What “Business Casual” Really Means: 4 Real Life Examples

For an older generation, “business casual” may have meant “no ties required on Friday.” But now that less-formal dress is more common in so many workplaces, business casual can be a cryptic term to crack.

Dress codes are catching up with the modern emphasis on work-life balance and the need to blend the personal with the professional, explains LearnVest human resources associate Sarah DeGrazia. “I think business casual exists to make people feel more comfortable and be their most productive selves,” she says. “It reflects a cultural shift toward being more relaxed.” According to DeGrazia, business casual for men usually means skipping the suit and tie in favor of dress pants, a collared shirt and a belt. But when it comes to women, settling on a no-fail business casual outfit is more difficult.

Generally, women can wear any type of skirt or dress with a hem that goes past the knee, as long as the cut isn’t too revealing on top, or a tailored pair of dress pants with a button-down or blouse. Closed-toed shoes are a must, though both heels and flats are acceptable. If you don’t know what to expect in a new job, DeGrazia recommends asking a friend in the field. She also sees no harm in asking your team members or boss, as long as it’s not the night before the interview. Today many companies also have websites or social media accounts that feature their employees, so do your homework.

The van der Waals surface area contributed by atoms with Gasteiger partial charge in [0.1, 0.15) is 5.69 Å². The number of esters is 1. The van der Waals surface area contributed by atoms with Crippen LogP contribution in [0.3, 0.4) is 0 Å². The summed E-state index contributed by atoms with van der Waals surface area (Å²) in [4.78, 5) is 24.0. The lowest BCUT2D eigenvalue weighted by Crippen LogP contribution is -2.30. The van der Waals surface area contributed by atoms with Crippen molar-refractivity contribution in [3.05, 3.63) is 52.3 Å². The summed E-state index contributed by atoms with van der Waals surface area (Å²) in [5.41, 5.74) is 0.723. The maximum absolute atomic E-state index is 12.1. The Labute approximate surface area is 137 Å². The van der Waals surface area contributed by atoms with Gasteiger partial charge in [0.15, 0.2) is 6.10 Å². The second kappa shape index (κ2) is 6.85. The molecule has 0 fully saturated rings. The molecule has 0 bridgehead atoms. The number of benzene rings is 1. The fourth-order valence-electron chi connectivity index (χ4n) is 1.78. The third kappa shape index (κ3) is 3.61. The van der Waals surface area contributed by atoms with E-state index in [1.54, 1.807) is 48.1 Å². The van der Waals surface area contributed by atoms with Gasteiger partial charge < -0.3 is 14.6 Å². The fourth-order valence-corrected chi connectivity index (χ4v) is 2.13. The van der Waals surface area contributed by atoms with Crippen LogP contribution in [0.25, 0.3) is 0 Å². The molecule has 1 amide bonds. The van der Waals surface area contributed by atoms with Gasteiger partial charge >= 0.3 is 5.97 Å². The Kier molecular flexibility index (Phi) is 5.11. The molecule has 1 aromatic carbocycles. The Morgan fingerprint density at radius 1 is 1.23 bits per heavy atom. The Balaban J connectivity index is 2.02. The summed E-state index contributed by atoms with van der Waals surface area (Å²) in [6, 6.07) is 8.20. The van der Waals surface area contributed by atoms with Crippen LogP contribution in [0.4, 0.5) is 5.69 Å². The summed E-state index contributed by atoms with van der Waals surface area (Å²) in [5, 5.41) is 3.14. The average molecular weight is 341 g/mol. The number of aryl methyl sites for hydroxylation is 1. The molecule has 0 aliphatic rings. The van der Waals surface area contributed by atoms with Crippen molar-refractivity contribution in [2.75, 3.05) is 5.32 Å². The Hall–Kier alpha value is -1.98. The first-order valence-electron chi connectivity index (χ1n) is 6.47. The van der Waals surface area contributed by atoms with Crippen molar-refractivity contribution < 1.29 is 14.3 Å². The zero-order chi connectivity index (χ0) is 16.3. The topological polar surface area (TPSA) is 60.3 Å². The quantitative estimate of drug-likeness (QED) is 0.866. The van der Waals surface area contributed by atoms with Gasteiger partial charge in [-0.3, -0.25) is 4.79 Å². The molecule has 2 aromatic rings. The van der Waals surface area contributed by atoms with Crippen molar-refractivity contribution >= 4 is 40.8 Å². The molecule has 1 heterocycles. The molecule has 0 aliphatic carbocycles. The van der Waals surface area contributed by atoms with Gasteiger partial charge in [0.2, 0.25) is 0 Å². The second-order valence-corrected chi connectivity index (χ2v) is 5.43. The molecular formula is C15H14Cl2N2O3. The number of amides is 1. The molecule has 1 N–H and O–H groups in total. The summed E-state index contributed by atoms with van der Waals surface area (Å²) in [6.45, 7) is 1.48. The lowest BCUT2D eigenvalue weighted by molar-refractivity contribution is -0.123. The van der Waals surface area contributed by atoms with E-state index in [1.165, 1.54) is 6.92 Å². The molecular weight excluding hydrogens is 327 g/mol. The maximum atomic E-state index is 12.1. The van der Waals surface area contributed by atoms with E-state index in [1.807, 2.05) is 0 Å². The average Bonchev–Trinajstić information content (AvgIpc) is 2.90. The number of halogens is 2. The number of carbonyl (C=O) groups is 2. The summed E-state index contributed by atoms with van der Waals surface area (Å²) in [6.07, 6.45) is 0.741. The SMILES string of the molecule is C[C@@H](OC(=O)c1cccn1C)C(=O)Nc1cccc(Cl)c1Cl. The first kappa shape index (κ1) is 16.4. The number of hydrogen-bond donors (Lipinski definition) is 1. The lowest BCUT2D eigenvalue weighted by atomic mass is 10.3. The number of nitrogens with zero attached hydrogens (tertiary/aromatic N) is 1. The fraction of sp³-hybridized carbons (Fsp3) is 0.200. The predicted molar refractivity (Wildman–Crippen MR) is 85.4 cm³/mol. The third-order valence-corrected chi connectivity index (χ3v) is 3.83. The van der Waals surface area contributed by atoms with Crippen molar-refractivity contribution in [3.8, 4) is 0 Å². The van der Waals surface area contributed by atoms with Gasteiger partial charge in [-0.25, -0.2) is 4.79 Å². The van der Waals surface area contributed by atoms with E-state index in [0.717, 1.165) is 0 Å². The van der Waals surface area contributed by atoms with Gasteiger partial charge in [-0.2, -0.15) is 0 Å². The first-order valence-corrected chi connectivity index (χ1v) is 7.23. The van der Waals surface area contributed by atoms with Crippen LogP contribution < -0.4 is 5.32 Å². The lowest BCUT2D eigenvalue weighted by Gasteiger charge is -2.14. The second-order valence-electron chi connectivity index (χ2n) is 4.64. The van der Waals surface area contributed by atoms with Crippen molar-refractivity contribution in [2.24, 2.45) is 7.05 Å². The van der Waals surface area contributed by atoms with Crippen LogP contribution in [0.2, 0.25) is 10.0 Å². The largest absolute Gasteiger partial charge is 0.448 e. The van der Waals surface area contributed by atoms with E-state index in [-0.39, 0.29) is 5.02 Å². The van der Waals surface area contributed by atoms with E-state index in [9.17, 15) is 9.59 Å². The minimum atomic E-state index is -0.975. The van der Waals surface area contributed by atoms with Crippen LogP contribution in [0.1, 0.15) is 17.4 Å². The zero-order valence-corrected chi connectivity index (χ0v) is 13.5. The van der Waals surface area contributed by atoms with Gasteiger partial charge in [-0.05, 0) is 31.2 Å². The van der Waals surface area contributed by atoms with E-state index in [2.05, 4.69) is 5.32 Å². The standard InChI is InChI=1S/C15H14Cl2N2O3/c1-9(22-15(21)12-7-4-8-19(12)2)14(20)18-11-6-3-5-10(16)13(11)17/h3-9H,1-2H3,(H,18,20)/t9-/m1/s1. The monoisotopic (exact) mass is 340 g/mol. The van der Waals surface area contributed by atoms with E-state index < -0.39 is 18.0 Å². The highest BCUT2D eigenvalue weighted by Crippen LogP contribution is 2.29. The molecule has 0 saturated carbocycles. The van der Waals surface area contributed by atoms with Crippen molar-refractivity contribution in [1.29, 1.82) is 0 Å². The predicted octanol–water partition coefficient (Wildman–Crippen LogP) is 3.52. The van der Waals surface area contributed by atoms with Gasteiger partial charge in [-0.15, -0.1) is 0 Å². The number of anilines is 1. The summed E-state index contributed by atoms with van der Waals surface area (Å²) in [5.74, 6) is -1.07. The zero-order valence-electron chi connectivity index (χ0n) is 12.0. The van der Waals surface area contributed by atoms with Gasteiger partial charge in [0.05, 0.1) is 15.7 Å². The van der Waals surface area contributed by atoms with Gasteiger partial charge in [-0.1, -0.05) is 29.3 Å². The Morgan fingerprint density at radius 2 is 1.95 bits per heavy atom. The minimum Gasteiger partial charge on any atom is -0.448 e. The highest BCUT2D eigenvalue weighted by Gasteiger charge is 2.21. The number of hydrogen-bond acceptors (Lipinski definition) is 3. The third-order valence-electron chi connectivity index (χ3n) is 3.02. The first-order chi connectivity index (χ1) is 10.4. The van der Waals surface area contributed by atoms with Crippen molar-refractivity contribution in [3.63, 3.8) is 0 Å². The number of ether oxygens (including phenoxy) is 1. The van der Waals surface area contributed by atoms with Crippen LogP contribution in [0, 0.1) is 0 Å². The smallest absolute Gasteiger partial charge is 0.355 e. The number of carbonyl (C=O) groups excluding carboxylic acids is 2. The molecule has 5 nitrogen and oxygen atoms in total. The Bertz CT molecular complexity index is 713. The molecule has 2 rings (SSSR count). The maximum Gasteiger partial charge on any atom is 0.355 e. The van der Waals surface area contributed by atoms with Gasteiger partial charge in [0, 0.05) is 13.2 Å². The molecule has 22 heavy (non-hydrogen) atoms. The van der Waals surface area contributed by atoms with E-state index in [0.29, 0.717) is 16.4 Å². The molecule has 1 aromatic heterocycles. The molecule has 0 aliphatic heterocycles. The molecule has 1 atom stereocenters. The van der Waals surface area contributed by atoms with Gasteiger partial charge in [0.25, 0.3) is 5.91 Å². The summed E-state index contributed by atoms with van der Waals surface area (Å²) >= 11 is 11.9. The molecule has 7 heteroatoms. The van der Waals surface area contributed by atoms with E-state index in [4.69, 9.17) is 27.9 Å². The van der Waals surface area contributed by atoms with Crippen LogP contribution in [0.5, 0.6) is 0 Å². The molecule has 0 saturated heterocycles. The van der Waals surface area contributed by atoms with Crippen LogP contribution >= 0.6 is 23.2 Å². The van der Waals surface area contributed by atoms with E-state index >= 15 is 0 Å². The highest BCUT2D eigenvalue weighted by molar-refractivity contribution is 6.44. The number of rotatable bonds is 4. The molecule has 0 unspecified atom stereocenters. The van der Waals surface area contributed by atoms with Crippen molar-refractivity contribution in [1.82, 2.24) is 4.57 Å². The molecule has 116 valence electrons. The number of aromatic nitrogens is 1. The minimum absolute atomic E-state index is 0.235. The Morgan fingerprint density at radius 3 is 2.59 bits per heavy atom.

As for business-casual dont’s? Generally speaking, “no jeans, no sneakers, no flip-flops, no sweatshirts,” says DeGrazia. (Though, if you happen to work in Silicon Valley—or an industry like it—the opposite might be true.) If in doubt, consider playing it safe by opting for something more formal. “I can’t imagine a situation in which a candidate would be penalized for overdressing,” DeGrazia assures us. “Even if you show up in a suit and everyone else is wearing jeans, you can always remove the jacket. Especially in an interview setting, you never want something under your control—like your outfit—to act as a distraction.”

Still, what’s appropriate can vary by industry, age and even location. While tech employees can often get away with jeans and tees, a job in finance most likely means a suit and tie every day. Each industry has their norms, so we asked four professional in different fields: What does “business casual” mean for you?